In 1970, Cary was called Bradford’s Ordinary. The founder of the town, Allison Francis "Frank" Page, made a purchase of all surrounding railroad junctions in 1854. Frank Page ended up naming the development 'Cary' after a former Ohio Congressmen and prohibitionist he likened, Samuel Fenton Cary. Surviving its railroad roots, the city is now known as the Technology Town of North Carolina since over 97% of the citizens have access to the internet.
One of the largest municipal parks in Wake County is Fred G. Bond Metro Park or "Bond Park." Bond Park is a 310-acre park with athletic fields, an amphitheater, and a playground. Dogs are welcome. If you're dropping in be sure to bring Rover for a walk along the lake or hike on their trails. If he gets tired, don't worry, there’s a drinking fountain in the area to keep him hydrated. Bring your dog for a walk with Nature at the Hemlock Bluffs Nature Preserve. You can enjoy some outdoor activities that can vary from bird and wildlife watching, nature and historical exhibits or a simple walk on their trails with Rover while watching the scenic beauty of nature. Other than being a family-oriented, green city, Cary also has plenty of restaurants, parks, hotels and business centers that welcome pets. No wonder it was included in Money Magazine’s Best Places to Live list for 2006.
Northwoods/ Buckherst is a small, dog-friendly neighborhood close to the downtown area of Cary, which features wide streets, sidewalks and access to the Northwoods Greenway for a hiking adventure. It is also home to the Cary Dog Park at Robert V. Godbold Park. This fenced, off-leash 1-acre park offers separate areas for smaller and quieter dogs, and their larger, more boisterous counterparts. It’s open until 10 p.m., and provides lights for those night owl growlers and their humans, as well as water, waste receptacles and bags, benches and a gazebo. Owners need to obtain a municipal pass for entry to the dog park, and show proof of rabies vaccination. This neighborhood is also home to 2 dog-friendly restaurants. The Lucky Chicken serves Peruvian fare, while Noodle Boulevard offers noodle and rice bowls, kimchi and other Asian street food. Both offer outdoor tables that welcome your pup!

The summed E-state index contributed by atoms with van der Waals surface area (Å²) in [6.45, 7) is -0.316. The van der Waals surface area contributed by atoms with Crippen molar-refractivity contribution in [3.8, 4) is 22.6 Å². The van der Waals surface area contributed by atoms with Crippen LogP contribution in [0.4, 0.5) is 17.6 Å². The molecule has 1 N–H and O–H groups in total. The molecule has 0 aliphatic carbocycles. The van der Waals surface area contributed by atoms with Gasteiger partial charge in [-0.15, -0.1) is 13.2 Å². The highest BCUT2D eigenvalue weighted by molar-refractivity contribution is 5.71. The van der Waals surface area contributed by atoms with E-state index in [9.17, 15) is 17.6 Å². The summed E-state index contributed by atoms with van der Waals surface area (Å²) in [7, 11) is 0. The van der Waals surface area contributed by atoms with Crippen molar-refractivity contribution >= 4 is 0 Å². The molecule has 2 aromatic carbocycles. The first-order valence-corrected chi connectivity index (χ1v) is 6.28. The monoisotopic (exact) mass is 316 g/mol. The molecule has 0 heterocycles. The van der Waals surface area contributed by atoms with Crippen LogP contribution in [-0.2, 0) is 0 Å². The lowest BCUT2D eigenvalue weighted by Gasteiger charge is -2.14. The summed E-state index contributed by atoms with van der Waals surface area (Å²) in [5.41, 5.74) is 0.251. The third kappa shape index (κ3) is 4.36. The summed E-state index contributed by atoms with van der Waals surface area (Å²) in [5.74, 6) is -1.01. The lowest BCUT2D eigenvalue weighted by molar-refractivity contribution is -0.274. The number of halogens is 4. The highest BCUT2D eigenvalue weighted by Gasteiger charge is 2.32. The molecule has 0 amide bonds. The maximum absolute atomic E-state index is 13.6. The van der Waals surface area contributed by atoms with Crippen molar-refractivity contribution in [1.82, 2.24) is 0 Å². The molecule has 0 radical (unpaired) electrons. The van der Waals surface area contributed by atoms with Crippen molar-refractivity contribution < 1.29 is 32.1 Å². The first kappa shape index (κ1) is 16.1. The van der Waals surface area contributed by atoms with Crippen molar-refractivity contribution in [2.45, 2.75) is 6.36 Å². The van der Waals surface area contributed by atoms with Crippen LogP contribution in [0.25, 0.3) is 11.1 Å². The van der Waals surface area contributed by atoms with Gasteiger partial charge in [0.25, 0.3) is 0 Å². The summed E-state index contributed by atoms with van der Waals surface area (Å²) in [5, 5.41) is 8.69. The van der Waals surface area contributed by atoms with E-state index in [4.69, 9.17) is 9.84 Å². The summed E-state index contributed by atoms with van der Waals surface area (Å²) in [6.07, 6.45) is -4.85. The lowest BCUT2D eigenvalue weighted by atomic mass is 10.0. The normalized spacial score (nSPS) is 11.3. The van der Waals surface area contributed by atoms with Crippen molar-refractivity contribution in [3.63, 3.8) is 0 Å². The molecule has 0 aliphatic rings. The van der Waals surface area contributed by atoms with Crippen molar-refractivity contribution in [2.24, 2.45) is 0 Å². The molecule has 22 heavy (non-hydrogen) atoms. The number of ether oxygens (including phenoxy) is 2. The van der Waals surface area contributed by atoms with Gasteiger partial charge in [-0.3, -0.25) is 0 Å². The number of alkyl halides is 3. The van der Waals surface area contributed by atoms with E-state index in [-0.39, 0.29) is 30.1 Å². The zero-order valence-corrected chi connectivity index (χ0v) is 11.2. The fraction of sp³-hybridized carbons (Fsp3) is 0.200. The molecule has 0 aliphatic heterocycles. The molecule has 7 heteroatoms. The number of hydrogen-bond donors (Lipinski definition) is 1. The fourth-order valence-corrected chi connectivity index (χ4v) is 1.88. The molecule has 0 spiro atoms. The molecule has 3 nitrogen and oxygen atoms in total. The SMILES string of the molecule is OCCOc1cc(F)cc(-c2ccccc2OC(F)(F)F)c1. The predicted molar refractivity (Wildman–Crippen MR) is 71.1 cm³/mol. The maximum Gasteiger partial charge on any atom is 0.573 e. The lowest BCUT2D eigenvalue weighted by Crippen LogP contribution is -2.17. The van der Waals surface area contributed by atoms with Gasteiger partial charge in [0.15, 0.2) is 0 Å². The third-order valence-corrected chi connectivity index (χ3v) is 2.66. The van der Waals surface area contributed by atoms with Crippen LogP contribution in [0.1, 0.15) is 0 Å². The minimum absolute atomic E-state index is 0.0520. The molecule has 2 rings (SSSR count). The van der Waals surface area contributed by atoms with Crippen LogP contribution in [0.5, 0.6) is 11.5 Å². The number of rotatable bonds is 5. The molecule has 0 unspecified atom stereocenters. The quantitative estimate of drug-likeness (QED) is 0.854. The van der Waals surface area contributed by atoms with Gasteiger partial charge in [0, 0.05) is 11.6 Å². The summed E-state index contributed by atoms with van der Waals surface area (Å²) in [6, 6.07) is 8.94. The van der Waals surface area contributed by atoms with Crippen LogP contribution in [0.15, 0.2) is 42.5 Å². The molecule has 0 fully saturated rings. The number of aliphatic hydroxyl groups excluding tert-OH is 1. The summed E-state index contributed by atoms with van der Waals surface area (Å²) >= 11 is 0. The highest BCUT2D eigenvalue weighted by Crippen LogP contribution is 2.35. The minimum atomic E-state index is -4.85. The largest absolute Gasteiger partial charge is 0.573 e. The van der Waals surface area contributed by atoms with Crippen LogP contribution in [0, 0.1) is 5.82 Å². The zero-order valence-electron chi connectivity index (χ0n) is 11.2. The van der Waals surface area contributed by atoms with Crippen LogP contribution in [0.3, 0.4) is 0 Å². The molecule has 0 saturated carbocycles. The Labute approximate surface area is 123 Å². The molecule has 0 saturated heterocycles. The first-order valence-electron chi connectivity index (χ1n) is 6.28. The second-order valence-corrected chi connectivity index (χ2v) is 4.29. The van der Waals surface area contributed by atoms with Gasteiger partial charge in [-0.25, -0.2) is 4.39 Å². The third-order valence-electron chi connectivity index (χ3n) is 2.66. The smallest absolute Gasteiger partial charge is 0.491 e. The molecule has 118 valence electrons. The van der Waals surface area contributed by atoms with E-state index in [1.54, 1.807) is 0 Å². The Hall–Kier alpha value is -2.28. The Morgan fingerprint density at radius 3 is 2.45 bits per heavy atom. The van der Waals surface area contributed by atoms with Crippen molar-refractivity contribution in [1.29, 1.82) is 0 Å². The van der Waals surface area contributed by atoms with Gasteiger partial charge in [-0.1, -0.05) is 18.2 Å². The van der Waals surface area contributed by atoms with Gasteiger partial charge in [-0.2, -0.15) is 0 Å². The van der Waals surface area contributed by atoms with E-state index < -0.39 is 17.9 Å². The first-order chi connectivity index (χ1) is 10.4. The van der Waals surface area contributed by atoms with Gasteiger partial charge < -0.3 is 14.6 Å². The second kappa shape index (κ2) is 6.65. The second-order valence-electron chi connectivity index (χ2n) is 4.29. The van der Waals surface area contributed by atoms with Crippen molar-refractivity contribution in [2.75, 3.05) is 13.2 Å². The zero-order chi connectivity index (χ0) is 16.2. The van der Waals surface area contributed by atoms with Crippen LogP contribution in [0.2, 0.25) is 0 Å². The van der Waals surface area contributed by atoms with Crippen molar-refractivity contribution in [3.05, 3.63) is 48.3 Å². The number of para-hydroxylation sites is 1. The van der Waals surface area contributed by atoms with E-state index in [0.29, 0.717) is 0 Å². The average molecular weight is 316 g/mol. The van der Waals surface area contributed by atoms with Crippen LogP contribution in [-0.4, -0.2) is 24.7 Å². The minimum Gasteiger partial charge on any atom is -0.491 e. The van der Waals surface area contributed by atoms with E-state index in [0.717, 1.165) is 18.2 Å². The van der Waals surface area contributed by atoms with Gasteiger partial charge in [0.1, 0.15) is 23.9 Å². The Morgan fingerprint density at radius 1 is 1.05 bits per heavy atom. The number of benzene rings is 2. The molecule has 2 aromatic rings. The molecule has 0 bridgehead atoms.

This neighborhood is the home of one of Cary’s many dog-friendly parks: Downtown Park. This beautiful city park boasts large open spaces for frisbee-chasing, ball-fetching, or just running around. Downtown Park features a fountain in its plaza (no doggy swimming allowed, but the spray feels wonderful!) It’s easy to find dog friendly restaurants in this neighborhood. The Crosstown Pub and Grill nearby welcomes you for Irish pub fare and salads (drooling optional.) Train Station Sports Bar and Grill boasts the “best wings in Cary,” while the Kababish Café serves up Mediterranean, Pakistani, and Indian fare. Havana Grill is the place for Cuban desserts, and Verandah offers traditional Southern fare with a twist. All these delicious spots welcome your pup to their outdoor tables.
Carpenter is a pleasant residential neighborhood that abuts Carpenter Park, a 16-acre open space that features several short trails and a community garden, along with a playground. This park has a central pond with an earthen dam, a large play lawn area for running and fetching, as well as a terraced lawn. As with all Cary city parks, dogs are welcome if well-behaved. Well-behaved owners are expected to clean up after their dogs. Your furry friend will love spending time with his family while the “siblings” play on the playground, and mom and dad just relax on the benches.